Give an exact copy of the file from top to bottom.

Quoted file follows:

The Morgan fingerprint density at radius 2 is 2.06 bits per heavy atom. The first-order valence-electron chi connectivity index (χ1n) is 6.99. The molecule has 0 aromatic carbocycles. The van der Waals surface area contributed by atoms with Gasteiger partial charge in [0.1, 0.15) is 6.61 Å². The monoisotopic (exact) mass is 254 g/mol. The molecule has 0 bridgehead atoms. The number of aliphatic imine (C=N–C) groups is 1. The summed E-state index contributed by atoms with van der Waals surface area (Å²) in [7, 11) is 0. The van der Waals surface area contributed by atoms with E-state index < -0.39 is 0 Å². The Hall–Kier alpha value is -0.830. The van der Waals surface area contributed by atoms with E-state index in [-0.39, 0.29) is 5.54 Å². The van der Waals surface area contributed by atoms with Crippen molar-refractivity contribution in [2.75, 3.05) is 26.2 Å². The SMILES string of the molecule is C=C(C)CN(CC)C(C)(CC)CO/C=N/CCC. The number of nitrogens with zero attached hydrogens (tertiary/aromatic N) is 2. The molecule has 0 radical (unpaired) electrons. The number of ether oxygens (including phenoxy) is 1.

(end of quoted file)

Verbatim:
The Morgan fingerprint density at radius 2 is 2.06 bits per heavy atom. The first-order valence-electron chi connectivity index (χ1n) is 6.99. The molecule has 0 aromatic carbocycles. The van der Waals surface area contributed by atoms with Gasteiger partial charge in [0.1, 0.15) is 6.61 Å². The monoisotopic (exact) mass is 254 g/mol. The molecule has 0 bridgehead atoms. The number of aliphatic imine (C=N–C) groups is 1. The summed E-state index contributed by atoms with van der Waals surface area (Å²) in [7, 11) is 0. The van der Waals surface area contributed by atoms with E-state index < -0.39 is 0 Å². The Hall–Kier alpha value is -0.830. The van der Waals surface area contributed by atoms with E-state index in [-0.39, 0.29) is 5.54 Å². The van der Waals surface area contributed by atoms with Crippen molar-refractivity contribution in [2.75, 3.05) is 26.2 Å². The SMILES string of the molecule is C=C(C)CN(CC)C(C)(CC)CO/C=N/CCC. The number of nitrogens with zero attached hydrogens (tertiary/aromatic N) is 2. The molecule has 0 radical (unpaired) electrons. The number of ether oxygens (including phenoxy) is 1.